DJ Stingray 313’s latest sounds are powered by science, brightly colored synthetic synthesized wavelengths beamed from the future. So don’t sleep.
Forget about generation or age or past accomplishmentss. What has impressed me about Stingray like some of the best of his Detroit colleagues is his natural appetite for the new – out on the (now Berlin) scene, in his DJ sets, and in his productions. (Oh yeah, I guess that thing about constantly swimming sharks is also true, speaking of science.)
That makes these tracks not only refreshing to listen to, but a challenge to producers – to channel that same sharp focus and angle your brain deeply into beginners’ mind.
‘Construction Materials From Organic Waste’ is essential – weird, ominous, a progression of slap-in-the-face percussive surfaces:
Without being overly designed or overly layered, each twist and turn offers a jolt.
It’s hard to put into words, which is why it’s also excellent that Ingram teams up with Iranian-Canadian animator Bahar Noorizadeh. That artist is able to keep up with the acidic shifting sonic timbres by dragging us through some beautifully apocalyptic waste areas of ever-morphing 3D detritus, in the video debut for FACT:
As FACT describes it:
Casting the collapse of Detroit’s automobile industry as contemporary mythology, Noorizadeh explores the car as an unreliable narrator, a fly-on-the-wall of Detroit’s past, a first-hand witness of its’ fall and an unwitting thief of the city’s, and every city’s, uncertain future. “Wretched and utopian, the individual in charge of speed and scale, destiny and destination,” she continues. “The Teslaist dreams of conquest and connectivity expressed in CO2, or in effervescent sweat.” The synthetic textures of her glitched-out visual play out like the A.I. fever dream of a driverless car, as corrupted memories of automated factories spark up against snatches of archive footage of Detroit’s ravers, fragments of the city’s past sliced up as food for some unseen neural net.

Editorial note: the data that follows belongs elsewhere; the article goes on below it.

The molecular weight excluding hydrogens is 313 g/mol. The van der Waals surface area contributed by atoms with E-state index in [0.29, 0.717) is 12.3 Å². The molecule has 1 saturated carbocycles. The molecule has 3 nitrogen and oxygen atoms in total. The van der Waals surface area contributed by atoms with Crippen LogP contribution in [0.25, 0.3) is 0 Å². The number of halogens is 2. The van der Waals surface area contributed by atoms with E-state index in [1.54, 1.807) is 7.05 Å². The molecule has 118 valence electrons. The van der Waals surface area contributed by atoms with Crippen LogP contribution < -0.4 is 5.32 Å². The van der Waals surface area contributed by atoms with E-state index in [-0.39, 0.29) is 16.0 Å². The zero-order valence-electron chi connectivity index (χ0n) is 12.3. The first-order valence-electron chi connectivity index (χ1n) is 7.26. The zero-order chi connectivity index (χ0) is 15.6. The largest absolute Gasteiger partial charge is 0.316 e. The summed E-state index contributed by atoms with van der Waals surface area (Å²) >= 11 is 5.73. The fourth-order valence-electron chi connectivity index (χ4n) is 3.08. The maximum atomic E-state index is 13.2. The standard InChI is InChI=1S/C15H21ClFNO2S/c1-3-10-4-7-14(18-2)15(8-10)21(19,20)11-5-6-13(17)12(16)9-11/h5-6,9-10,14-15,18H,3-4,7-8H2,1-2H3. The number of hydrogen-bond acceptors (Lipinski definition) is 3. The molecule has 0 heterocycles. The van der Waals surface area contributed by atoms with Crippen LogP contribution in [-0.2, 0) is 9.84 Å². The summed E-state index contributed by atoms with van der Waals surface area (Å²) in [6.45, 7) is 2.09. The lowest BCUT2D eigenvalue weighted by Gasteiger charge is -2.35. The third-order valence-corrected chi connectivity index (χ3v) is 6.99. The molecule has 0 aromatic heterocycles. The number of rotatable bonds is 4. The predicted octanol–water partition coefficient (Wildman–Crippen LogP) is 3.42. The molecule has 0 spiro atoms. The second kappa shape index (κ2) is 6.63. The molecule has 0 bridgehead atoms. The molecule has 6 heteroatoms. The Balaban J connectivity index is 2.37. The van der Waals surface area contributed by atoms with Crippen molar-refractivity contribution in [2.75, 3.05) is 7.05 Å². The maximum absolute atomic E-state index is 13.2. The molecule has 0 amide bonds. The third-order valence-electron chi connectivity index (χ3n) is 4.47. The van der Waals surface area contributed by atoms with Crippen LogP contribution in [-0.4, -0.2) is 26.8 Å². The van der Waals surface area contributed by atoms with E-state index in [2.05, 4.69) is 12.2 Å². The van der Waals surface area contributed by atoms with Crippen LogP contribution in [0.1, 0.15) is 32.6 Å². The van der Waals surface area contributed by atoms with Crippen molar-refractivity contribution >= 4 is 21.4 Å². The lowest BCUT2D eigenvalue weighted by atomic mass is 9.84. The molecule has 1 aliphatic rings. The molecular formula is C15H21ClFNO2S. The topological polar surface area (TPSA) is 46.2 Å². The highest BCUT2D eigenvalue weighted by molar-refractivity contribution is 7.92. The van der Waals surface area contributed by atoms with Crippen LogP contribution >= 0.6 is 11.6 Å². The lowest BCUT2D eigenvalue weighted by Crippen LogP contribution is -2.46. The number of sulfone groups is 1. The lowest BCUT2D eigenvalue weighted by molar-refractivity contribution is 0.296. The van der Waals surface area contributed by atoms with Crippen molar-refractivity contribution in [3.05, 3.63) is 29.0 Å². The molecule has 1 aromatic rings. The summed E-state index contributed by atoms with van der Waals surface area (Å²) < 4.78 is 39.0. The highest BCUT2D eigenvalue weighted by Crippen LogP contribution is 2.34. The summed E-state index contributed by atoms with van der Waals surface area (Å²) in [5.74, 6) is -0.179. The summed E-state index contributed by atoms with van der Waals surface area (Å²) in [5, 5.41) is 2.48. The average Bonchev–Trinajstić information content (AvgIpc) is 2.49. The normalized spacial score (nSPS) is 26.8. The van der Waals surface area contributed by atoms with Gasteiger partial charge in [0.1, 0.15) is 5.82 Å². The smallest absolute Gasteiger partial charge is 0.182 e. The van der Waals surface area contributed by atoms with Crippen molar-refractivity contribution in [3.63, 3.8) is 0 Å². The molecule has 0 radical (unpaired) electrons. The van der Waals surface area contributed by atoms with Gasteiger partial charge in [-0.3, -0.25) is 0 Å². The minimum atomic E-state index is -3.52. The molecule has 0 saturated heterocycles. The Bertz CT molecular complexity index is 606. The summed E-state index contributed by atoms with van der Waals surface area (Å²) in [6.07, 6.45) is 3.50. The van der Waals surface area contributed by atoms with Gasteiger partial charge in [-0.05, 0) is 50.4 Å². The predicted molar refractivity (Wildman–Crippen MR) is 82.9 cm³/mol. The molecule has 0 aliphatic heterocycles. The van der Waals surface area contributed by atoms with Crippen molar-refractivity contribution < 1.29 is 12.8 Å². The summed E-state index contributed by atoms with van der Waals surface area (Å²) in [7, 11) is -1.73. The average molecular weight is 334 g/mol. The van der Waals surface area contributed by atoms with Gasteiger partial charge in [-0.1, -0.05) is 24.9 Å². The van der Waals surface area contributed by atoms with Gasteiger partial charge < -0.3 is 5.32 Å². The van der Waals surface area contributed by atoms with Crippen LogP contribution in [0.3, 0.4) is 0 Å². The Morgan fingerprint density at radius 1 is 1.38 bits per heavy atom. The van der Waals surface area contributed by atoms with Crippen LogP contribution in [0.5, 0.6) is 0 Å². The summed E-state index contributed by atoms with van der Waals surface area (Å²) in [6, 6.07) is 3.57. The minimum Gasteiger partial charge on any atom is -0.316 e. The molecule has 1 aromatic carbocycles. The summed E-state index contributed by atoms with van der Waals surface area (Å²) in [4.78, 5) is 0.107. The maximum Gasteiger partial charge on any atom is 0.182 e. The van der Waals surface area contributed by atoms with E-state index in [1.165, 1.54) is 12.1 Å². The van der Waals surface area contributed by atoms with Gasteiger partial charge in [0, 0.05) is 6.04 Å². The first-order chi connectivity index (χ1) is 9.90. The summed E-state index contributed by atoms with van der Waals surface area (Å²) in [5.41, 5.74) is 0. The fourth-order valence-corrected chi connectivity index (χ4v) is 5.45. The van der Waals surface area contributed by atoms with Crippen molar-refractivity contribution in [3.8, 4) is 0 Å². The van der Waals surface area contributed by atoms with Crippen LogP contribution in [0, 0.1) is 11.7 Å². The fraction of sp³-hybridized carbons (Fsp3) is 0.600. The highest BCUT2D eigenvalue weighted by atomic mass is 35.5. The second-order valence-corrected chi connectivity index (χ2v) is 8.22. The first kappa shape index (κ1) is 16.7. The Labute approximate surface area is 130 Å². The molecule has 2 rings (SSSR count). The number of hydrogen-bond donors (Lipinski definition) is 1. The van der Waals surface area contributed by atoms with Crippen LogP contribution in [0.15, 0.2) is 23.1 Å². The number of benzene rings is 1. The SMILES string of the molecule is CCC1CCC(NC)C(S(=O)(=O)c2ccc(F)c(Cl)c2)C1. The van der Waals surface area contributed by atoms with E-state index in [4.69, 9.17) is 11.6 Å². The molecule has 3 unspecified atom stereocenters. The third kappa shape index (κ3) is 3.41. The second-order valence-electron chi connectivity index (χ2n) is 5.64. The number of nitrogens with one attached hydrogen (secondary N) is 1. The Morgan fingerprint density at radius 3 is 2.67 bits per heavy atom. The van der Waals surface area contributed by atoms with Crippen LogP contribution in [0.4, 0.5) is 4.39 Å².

We’re very much not supposed to reduce Detroit to ruin porn, but the duo here resynthesize that destruction into something hard to resist. Let’s put it this way – if this work seems optimistic, maybe that’s because it makes such an excellent argument to turn to Stingray and Noorizadeh over faceless machine learning algorithms for guidance.
And as Noorizadeh says, there is a chance to find an escape to something green:
“The derelict factory then is amplified in sound-waves,” writes Noorizadeh. “And now, the new heirs to those techno-hallucinatory assemblages: microorganisms, infectious agents, sunken meadows of seaweed. Oceans rise over mountains of carbon black tires. The car turned techno turns green: The earth wants to become earth again.”
It all fits this moment in Berlin, too, as Detroit artists relocate here and Musk opens his Gigafactory.
Even without knowing Sherard Ingram’s bio, this feels like Drexciya: The Next Generation – now with a faster warp power plant. He wasn’t getting when he told Mixmag in 2017, “I’m trying to not only stay relevant, but define what relevant is.” I mean, yeah – this has the fundamental foundations of electro in the way he helped clarify, but everything has been invigorated with new texture and power.
It also seems like Micron Audio is set to launch into orbit. Stingray’s own imprint has been around in some form since 2011, but this new 12″ – streamable now and shipping physically mid-month – charts new courses for electronic sounds generally. We can also evidently look forward to a reissue of 2012’s seminal outing F.T.N.W.O.
To leave you with a signature DJ set, Stingray’s outing was an unmistakable bright spot in this dark locked-down winter – and takes us back to that beloved Tresor basement. (Tresor isn’t reopened yet, but Stingray did help relaunch Berghain, fittingly.)
It’s also worth revisiting his 2017 mix, also out on the same imprint (called – and I like this name a lot for some reason – the KERN Mix):
Find Micron and the artist here: